Debate on EPA's draft toxicity factors for trichloroethene (TCE) continues both inside and outside of EPA. In August 2001, EPA published an External Review Draft TCE Health Risk Assessment with a range of recommended provisional cancer potency estimates. The upper end of the range is 40 to 70-fold more stringent than prior cancer potency estimates. Several EPA regional and program offices (Superfund, RCRA, Region 9 PRG table) are already using the upper end of the range.
However, some EPA regions and states, as well as EPA Science Advisor Paul Gilman, have expressed concern about using the provisional values, particularly on the high end. In a March 2003 briefing, EPA Region 8 toxicologists recommended not using the draft toxicity values due to method uncertainties and weaknesses and advocated using the old values until the EPA consensus review process is finished and final values are loaded on EPAs toxicity database (IRIS). Region 4 advocates using both the old and new draft values in risk assessments until definitive guidance from EPA headquarters is provided. Still other regions and states recommend CalEPAs potency estimate for TCE, Use of the CalEPA value follows the new hierarchy identified in the December 2003 EPA OSWER directive on human health toxicity values.
Fueling the controversy is the potential effect of the draft toxicity factors on vapor intrusion sites. Acceptable residential risk-based concentration for TCE in air derived using the provisional high end of the range is 10 to 300 times lower than average background concentrations of TCE in indoor air reported in the literature. This will result in an increased number of sites with potential TCE indoor air problems. Implications for remediation at these sites are significant.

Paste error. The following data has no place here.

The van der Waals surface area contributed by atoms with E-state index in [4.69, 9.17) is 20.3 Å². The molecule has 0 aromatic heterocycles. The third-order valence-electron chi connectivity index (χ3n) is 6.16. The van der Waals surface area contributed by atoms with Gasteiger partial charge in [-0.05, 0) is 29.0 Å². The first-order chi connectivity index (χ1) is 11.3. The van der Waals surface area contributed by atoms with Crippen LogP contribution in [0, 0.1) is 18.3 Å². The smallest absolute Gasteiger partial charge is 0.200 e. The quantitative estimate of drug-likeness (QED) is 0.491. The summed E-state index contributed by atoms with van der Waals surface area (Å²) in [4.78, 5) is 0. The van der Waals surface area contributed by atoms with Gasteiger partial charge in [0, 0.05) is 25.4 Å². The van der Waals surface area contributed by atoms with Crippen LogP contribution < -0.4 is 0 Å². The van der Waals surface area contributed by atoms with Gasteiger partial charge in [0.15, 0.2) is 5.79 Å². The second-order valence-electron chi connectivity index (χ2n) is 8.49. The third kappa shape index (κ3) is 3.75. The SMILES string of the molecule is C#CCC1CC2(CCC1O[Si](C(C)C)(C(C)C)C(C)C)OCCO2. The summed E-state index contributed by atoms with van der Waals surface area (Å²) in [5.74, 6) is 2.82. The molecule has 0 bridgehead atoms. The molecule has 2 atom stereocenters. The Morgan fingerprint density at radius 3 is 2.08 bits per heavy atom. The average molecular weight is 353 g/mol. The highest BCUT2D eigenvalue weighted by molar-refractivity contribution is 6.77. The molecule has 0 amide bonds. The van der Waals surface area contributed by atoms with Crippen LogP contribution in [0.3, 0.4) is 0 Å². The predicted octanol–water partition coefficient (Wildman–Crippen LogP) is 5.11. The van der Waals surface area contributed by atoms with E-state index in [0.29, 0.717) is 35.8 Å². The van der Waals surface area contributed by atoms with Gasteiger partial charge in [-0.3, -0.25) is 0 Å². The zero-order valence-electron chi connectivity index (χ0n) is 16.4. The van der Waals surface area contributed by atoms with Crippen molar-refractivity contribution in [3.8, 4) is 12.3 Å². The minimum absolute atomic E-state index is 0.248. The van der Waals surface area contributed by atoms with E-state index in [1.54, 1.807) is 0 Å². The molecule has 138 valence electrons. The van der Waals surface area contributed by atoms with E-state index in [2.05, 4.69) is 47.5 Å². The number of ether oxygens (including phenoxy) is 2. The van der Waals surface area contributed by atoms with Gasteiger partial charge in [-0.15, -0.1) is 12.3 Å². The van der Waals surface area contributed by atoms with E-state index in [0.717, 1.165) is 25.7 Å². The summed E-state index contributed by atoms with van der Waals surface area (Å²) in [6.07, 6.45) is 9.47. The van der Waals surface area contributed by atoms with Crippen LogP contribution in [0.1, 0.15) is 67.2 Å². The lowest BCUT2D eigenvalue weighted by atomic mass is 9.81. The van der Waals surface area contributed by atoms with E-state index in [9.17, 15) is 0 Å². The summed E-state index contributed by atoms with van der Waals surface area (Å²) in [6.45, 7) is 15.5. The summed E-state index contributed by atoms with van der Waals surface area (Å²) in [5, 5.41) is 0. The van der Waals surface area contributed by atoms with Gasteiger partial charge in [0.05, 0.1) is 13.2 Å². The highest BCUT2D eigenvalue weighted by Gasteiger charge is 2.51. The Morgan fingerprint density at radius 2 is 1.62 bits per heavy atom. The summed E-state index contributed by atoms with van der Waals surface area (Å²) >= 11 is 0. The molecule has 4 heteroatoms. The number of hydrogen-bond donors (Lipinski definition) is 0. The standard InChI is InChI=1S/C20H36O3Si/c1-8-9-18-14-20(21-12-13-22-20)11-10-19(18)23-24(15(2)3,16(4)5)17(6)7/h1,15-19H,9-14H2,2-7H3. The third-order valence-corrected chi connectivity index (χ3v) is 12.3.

In response to the controversy and concerns about overstating risks and increased remediation costs, the White House has formed an interagency working group to discuss with the National Academy of Sciences (NAS) performing a scientific evaluation of the EPAs 2001 study. In addition, the Air Force, who has challenged EPAs 2001 draft study, has requested TERA (Toxicology Excellence for Risk Assessment) to conduct a peer consultation on risk assessment issues for TCE. Input from these evaluations is expected in 2004. In the meantime, parties with TCE sites should be aware of ongoing developments in the TCE toxicity debate before finalizing remediation plans.